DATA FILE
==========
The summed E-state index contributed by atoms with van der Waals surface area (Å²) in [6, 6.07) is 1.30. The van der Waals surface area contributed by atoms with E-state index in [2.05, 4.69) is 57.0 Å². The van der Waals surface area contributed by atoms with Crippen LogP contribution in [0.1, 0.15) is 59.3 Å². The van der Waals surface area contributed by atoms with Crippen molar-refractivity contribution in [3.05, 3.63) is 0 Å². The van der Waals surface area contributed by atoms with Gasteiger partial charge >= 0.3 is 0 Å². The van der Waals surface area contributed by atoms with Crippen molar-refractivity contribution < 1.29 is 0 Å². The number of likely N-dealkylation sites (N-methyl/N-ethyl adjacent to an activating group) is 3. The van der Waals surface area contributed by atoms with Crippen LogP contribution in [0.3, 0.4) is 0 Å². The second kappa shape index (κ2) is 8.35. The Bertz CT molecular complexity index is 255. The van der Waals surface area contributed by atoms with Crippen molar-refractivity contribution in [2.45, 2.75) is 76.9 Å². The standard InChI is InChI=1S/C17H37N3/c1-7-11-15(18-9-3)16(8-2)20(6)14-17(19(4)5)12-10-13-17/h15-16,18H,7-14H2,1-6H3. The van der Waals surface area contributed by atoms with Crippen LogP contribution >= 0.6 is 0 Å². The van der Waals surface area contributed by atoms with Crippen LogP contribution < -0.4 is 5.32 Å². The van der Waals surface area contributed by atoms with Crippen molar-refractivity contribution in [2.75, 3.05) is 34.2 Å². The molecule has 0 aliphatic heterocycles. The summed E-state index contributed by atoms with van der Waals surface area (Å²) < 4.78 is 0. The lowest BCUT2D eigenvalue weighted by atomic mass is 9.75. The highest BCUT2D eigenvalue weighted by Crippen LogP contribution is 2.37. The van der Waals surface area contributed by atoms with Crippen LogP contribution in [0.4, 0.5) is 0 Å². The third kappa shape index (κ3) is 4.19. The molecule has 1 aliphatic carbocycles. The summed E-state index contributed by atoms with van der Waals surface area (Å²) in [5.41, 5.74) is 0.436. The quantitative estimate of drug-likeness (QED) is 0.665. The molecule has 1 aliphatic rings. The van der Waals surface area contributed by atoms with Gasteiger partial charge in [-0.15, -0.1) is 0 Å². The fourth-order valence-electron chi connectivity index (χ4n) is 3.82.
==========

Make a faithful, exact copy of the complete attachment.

The summed E-state index contributed by atoms with van der Waals surface area (Å²) in [6, 6.07) is 1.30. The van der Waals surface area contributed by atoms with E-state index in [2.05, 4.69) is 57.0 Å². The van der Waals surface area contributed by atoms with Crippen LogP contribution in [0.1, 0.15) is 59.3 Å². The van der Waals surface area contributed by atoms with Crippen molar-refractivity contribution in [3.05, 3.63) is 0 Å². The van der Waals surface area contributed by atoms with Gasteiger partial charge >= 0.3 is 0 Å². The van der Waals surface area contributed by atoms with Crippen molar-refractivity contribution < 1.29 is 0 Å². The number of likely N-dealkylation sites (N-methyl/N-ethyl adjacent to an activating group) is 3. The van der Waals surface area contributed by atoms with Crippen LogP contribution in [0.3, 0.4) is 0 Å². The second kappa shape index (κ2) is 8.35. The Bertz CT molecular complexity index is 255. The van der Waals surface area contributed by atoms with Crippen molar-refractivity contribution in [2.45, 2.75) is 76.9 Å². The standard InChI is InChI=1S/C17H37N3/c1-7-11-15(18-9-3)16(8-2)20(6)14-17(19(4)5)12-10-13-17/h15-16,18H,7-14H2,1-6H3. The van der Waals surface area contributed by atoms with Crippen LogP contribution >= 0.6 is 0 Å². The van der Waals surface area contributed by atoms with Crippen LogP contribution < -0.4 is 5.32 Å². The van der Waals surface area contributed by atoms with Crippen molar-refractivity contribution in [2.75, 3.05) is 34.2 Å². The molecule has 0 aliphatic heterocycles. The summed E-state index contributed by atoms with van der Waals surface area (Å²) < 4.78 is 0. The lowest BCUT2D eigenvalue weighted by atomic mass is 9.75. The highest BCUT2D eigenvalue weighted by Crippen LogP contribution is 2.37. The van der Waals surface area contributed by atoms with Crippen LogP contribution in [0.4, 0.5) is 0 Å². The third kappa shape index (κ3) is 4.19. The molecule has 1 aliphatic carbocycles. The summed E-state index contributed by atoms with van der Waals surface area (Å²) in [5.41, 5.74) is 0.436. The quantitative estimate of drug-likeness (QED) is 0.665. The molecule has 1 aliphatic rings. The van der Waals surface area contributed by atoms with Gasteiger partial charge in [-0.15, -0.1) is 0 Å². The fourth-order valence-electron chi connectivity index (χ4n) is 3.82.